“There are people out there, who are nothing but liars and will use that in the court system. You can’t defend these people and I will not defend them,” she told Hamish Macdonald. “But I am looking at what is fair and just. What do you say to the fathers, or even women out there, who are faced with domestic violence orders against them – don’t forget that.”
— RN Breakfast (@RNBreakfast) September 17, 2019
When Macdonald asked what message she was sending to women being abused when making “broad statements that women are making up violence accusations in the courts” she was forthright.
“I’m not saying anything about those women who are legitimately being domestic violence against them, physical, but I’m saying to those women out there, don’t throw domestic violence orders at your ex-partners just to further your case or get control of the children, it is not fair or right and when you actually go out and you accuse your ex-partner of sexual molestation of that child, which is untrue, which they are using, and I’ve heard that from even lawyers, that it is cases being used like that, incidences, or stalking, that you know, these things are not true.”
Hanson says mothers make up allegations of domestic violence and she has evidence but she's not going to discuss it on air. "It comes across our desk on a weekly basis". p
— Annabel Crabb (@annabelcrabb) September 17, 2019
When pressed for evidence to support her assertion that this is a significant issue, Hanson said both her own son’s experience made her aware of the problem and that complaints were coming across her desk ‘weekly if not daily’.
She suggested Macdonald speak to some men’s groups to hear their experience of this issue.
“So don’t shut me down because I dare speak about this like many issues,” Hanson said.
‘This is not shutting down…this is teasing out the detail,’ Macdonald responded.
“You are. You are actually saying… I am a female and I am not going to use my gender. And I am not against the male, and I am not against the female. I am looking for the answers and at the end of the day, I want to see the children have access to both parents to see them, and you only ever have one mum and dad and these people need to move on with their lives, get on with their hate and their pain of a break up. It is about working together to find the answers to this and that is my job now, as a member of parliament, in this inquiry, to push for.”
When Macdonald asked for evidence again, Hanson commented that the rate of male suicide is proof there is a problem in Australia’s family law system.
“Why do you think we have 3 men suiciding a day and we’ve got one woman being murdered a week?” she asked.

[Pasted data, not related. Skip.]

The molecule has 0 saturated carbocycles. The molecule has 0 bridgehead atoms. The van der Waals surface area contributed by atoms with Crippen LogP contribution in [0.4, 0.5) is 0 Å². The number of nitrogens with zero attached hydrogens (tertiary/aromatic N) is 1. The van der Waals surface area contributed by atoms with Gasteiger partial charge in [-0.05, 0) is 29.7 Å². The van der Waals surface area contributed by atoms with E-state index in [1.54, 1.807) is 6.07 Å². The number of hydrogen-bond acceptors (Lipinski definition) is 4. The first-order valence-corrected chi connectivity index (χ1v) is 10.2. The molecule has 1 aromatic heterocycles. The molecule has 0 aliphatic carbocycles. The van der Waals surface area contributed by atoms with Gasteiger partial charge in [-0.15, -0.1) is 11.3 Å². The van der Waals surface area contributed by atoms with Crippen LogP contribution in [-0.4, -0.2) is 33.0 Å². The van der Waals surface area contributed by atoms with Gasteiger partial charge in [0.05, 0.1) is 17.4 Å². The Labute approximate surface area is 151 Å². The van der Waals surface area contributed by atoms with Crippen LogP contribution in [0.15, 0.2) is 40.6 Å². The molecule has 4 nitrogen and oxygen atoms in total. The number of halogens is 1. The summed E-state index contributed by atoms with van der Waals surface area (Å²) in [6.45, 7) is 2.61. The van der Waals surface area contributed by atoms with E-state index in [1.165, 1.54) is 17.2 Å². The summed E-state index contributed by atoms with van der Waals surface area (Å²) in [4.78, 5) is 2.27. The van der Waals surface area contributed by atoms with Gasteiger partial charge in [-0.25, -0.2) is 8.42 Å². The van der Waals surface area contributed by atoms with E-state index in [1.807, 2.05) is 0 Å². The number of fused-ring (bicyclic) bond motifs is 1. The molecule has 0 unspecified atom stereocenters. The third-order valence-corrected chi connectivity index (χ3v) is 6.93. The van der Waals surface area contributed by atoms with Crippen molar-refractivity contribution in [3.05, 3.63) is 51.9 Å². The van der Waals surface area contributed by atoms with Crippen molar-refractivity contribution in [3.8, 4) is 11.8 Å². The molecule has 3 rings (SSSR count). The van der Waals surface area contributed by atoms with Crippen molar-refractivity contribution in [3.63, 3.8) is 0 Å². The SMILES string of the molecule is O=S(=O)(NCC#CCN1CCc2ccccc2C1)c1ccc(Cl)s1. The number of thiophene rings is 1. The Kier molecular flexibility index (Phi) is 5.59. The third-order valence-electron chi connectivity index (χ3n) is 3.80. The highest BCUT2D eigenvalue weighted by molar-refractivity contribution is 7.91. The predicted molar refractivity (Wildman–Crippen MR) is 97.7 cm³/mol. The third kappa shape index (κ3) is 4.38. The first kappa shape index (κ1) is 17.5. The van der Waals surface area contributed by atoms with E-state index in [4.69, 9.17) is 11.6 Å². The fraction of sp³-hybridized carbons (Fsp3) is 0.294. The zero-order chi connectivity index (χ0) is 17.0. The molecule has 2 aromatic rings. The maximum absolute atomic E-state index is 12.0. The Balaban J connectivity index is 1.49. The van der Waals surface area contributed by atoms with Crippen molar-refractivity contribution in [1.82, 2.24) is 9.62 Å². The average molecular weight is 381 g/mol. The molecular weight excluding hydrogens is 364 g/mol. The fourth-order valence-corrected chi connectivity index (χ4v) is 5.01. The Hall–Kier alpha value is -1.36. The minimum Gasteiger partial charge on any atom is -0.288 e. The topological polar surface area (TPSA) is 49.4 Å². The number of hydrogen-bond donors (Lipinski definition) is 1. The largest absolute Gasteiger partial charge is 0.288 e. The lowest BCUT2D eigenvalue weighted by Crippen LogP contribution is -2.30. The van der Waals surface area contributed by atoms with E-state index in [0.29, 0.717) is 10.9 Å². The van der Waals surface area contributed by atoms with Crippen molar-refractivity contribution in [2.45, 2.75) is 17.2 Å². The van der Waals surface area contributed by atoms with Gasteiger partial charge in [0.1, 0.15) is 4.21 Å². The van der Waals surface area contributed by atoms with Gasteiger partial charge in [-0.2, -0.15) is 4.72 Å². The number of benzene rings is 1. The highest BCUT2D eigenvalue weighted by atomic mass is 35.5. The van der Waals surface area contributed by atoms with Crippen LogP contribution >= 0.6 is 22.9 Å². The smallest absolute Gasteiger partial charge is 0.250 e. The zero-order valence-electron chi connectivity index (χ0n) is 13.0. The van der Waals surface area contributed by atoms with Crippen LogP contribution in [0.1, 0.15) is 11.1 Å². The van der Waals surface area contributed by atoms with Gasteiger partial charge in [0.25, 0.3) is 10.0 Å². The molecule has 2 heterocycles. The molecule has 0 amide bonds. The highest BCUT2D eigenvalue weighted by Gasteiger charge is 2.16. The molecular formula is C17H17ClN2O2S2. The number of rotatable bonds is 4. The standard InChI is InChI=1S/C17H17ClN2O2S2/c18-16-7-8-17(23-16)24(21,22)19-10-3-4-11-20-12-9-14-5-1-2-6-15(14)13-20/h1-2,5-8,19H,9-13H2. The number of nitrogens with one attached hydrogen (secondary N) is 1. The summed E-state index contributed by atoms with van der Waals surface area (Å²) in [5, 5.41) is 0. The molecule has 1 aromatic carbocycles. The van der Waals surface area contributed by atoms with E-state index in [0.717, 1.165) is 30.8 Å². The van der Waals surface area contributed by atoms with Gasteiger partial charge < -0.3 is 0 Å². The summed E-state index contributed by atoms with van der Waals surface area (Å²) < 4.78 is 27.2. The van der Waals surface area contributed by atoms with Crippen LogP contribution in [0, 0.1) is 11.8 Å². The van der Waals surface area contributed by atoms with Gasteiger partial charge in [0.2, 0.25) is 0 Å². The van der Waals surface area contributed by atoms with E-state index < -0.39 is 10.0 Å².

It is not the first time a member from the One Nation party has made this argument. In 2017 The Conversation fact checked the assertion that ’21 men suicide per week because of the family breakdown nationally’.
The verdict was the claims were unsubstantiated: “National statistics do not provide detail to show whether men who have died by suicide were fathers.”
They also cautioned against attributing causation to family breakdown when it wasn’t clear this was the case.
Macdonald responded by stating that one woman being killed each week at the hands of either a former or current partner is something we shouldn’t lose sight of Hanson said she wants to remove gender from the equation.
“I am not going to be shut down from speaking about a topic or an issue because it may offend some people, or upset people, but the whole fact needs to be looked at holistically, and that is what I want this inquiry to cover,” she said.
Frankly, it was disappointing enough to learn that the Prime Minister Scott Morrison was commissioning another family law inquiry. As Women’s Safety NSW CEO Hayley Foster observes, we have had enough reports. “In truth, we don’t need another inquiry, we need action,” she writes.
The news early on Tuesday morning that Morrison has appointed Senator Pauline Hanson as co-chair of the inquiry was salt in the wound.
This is a sick joke. https://t.co/eoH9Hzix8v
— Jess Hill (@jessradio) September 17, 2019
That she proceeded to use a national media platform to assert that women fabricating stories of domestic violence and manipulating the court process as a major problem – without any evidence to back it up – is beyond shocking.
— Julia Baird (@bairdjulia) September 17, 2019
In the past 48 hours two Australian women have been confirmed murdered, with their former partners either charged or responsible. It means 39 women have now been killed violently in Australia this year.
That isn’t a hunch: it is a tragically substantiated fact. It doesn’t need another inquiry. It needs action and reform.
It’s hard to imagine a more insulting course of action than appointing Pauline Hanson to oversee an inquiry experts say we don’t need.